SB57 Allows pharmacy technicians and interns to remotely perform non-dispensing tasks. SIGNED
HB2 Institutes a voluntary paid family and medical leave program for state employees that private businesses and individuals can join, which will pay workers 60% of salary for six weeks to care for an infant or family member with serious illness. PASSED
SB162 Gives the commissioner of Department of Health and Human Services the right to end Granite Workforce Program (which made people work to get Medicaid expansion). SIGNED
SB137 Sets state tipped wages  — currently set at 45% of the federal minimum wage — at $3.27 an hour, even if the federal minimum wage goes up. PASSED
HB258 Permits wage and hour records to be approved and retained electronically. SIGNED


HB2 Appropriates $25 million for the state’s Affordable Housing Fund. SIGNED
HB486 Increases the income and property value criteria for claimants of low and moderate income homeowners’ property tax relief against statewide education property taxes. SIGNED
HB154 Allows municipalities to offer community revitalization tax incentives for the construction of additional housing in housing Opportunity Zones. SIGNED
HB25 Appropriates money for capital improvements. SIGNED
SB15 Ratifies amendments to the state building code and state fire code — something builders have been pushing for. PASSED
SB102 Omnibus legislation on property taxation that allows municipalities to offer community revitalization tax incentives for the renovation of homes that are m ore than 40 years old, and to adopt a property tax exemption for renewable generation and energy storage systems. PASSED
SB126 Forbids landlords from evicting for nonpayment if tenants are caught up, and states that tenants don’t need to be served with an eviction notice to get rental assistance. PASSED
SB129 Establishes a Threatened and Endangered Species Compensatory Mitigation Fund, and speeds up the permitting of altering of terrain permits. PASSED
SB86 Clarifies planning boards’ use of third-party inspectors. PASSED
SB106 Forms a committee to update state’s building and fire codes from 2015 to 2018. PASSED
SB 134 Allows remote notarizations to continue, helping real estate transactions. PASSED
HB1 The state’s $13.5 billion two-year budget. PASSED
SB3 Exempts forgiven PPP loans under the BPT. SIGNED
HB2 Cuts BPT from 7.7% to 7.6% and BET from 0.6% to 0.55% next year. Increases BET filing thresholds. Eliminates the 5% I&D tax, decreasing by 1% a year, by 2027. Makes it harder for employment security to lower the unemployment tax, but makes it even harder to raise it. Cuts $100 million from statewide property tax. Suspends aid to local cities and towns that might increase local property tax. SIGNED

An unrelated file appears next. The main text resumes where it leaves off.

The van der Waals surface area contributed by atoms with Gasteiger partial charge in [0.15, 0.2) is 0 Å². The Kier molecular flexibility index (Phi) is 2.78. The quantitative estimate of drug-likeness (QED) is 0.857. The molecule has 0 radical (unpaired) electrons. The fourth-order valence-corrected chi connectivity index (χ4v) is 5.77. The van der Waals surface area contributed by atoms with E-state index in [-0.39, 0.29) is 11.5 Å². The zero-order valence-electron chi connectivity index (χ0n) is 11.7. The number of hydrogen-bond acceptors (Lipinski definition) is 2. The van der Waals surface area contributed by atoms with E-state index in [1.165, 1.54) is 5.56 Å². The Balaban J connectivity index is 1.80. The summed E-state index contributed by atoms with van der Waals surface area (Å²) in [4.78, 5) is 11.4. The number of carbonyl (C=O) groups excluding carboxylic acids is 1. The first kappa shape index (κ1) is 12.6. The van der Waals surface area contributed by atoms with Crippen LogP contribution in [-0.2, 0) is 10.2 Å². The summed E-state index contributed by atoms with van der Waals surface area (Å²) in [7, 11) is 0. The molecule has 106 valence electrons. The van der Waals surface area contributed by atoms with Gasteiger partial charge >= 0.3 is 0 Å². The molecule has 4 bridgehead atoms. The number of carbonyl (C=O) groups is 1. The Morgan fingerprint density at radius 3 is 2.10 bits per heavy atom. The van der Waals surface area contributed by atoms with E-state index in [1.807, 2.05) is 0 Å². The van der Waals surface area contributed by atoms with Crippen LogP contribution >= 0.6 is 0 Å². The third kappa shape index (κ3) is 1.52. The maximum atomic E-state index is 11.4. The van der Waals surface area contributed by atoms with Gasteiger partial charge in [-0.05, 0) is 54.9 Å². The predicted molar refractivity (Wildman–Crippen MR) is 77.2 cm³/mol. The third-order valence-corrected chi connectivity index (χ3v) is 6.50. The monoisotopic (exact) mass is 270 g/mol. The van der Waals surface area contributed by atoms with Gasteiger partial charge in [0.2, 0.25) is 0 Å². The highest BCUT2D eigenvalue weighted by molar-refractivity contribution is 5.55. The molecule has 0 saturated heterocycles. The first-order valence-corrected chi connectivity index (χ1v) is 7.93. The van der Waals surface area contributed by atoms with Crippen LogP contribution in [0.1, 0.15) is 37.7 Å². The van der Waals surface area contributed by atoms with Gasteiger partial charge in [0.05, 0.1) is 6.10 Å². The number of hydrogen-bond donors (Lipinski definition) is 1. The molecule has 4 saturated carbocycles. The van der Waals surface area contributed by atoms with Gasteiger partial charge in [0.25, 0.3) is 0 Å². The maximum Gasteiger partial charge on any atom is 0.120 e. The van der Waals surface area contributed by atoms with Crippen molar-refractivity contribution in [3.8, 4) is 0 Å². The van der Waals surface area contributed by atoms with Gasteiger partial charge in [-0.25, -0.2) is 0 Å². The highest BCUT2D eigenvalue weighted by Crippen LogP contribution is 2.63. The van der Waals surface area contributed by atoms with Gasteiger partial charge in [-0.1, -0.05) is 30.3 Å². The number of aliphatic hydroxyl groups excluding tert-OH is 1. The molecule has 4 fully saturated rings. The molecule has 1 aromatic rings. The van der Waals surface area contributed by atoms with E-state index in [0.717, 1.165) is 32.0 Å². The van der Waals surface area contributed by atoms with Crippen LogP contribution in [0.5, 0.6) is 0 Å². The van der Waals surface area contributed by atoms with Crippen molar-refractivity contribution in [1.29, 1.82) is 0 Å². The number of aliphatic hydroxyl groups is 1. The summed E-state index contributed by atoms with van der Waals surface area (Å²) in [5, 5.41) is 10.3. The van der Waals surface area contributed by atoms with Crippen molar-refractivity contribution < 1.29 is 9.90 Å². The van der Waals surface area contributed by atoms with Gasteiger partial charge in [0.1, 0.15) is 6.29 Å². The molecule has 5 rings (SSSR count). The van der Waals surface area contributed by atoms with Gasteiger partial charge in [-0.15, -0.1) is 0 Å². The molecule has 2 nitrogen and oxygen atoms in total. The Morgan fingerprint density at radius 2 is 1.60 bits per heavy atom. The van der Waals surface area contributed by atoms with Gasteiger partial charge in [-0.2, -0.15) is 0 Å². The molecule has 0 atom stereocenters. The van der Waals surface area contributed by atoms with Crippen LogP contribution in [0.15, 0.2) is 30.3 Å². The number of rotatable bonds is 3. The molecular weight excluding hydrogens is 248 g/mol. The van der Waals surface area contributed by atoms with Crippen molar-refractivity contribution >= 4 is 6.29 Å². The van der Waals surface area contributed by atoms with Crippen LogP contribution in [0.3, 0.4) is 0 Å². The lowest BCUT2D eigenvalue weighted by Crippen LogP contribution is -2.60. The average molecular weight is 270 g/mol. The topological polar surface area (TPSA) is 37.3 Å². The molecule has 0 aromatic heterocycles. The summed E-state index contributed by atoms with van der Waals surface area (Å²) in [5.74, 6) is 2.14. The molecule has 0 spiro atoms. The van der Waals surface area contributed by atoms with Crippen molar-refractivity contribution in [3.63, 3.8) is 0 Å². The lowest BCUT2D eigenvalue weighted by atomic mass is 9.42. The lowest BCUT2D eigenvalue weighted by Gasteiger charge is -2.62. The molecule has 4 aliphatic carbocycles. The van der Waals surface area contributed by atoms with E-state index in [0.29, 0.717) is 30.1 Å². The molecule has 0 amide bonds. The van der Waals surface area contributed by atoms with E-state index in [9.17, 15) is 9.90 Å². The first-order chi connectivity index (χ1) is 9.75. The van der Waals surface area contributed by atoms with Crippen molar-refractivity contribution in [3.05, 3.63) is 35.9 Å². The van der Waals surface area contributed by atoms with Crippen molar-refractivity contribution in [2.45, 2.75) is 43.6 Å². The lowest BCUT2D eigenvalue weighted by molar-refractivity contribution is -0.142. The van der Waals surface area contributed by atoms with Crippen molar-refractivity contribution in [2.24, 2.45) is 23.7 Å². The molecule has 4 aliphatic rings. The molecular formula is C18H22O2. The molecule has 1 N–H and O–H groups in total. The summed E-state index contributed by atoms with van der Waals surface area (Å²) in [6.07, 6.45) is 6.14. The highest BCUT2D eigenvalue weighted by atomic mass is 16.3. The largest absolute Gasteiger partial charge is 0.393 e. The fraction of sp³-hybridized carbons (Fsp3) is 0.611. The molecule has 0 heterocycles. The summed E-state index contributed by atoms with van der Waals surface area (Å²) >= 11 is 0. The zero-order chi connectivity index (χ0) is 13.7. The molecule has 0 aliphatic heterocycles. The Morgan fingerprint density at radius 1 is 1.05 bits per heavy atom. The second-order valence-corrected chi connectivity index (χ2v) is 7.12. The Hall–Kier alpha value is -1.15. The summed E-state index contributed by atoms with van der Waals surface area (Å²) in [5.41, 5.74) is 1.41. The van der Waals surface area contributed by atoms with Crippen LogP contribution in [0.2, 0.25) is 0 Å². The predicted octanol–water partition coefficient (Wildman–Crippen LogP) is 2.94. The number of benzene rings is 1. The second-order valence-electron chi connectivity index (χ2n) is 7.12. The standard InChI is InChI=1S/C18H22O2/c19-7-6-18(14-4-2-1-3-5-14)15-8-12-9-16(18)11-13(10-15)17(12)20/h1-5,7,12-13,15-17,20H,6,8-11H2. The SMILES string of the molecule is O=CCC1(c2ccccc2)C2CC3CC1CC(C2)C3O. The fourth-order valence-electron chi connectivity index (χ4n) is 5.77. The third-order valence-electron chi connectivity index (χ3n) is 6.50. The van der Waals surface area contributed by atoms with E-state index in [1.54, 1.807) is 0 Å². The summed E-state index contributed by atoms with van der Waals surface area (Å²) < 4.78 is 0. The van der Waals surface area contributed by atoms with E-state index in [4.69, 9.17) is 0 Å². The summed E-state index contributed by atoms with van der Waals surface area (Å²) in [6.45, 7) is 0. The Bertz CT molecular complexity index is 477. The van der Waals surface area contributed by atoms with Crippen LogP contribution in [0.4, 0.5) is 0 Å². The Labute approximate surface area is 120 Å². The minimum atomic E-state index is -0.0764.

SB101 Increases BPT filing thresholds from $50,000 to $92,000 of gross business income, and then adjust thereafter to inflation. PASSED
HB2 Sets up a Broadband Matching Grant initiative in which the BEA would give 50% to broad broadband providers, political subdivisions and communications districts. SIGNED
HB77 Makes sure that only new broadband projects get funded with matching grant program. PASSED
SB88 Accelerates the timeline in which cities and towns may establish communications district planning committees, which will allow stakeholders to more quickly expand broadband access. PASSED
HB2 Cuts R&M tax from 9% to 8.5%.  Creates a Save Our Stage fund that mainly benefits venues too big to benefit from the Shuttered Venues Operators Program. Repeals the Bureau of Film and Digital Media. SIGNED
HB593 Requires a food delivery service to enter into an agreement with restaurants before delivering food from that restaurant. PASSED
SB66 Allows restaurants to offer beer and wine with takeout meals. SIGNED
SB155 Allows restaurants to expand into streets, sidewalks and parking with local permission. SIGNED
HB15 Requires short-term rental facilitators of both housing and transportation to collect meals and rooms tax. PASSED
Source: NHBR Research; NH General Court
Categories: Government, News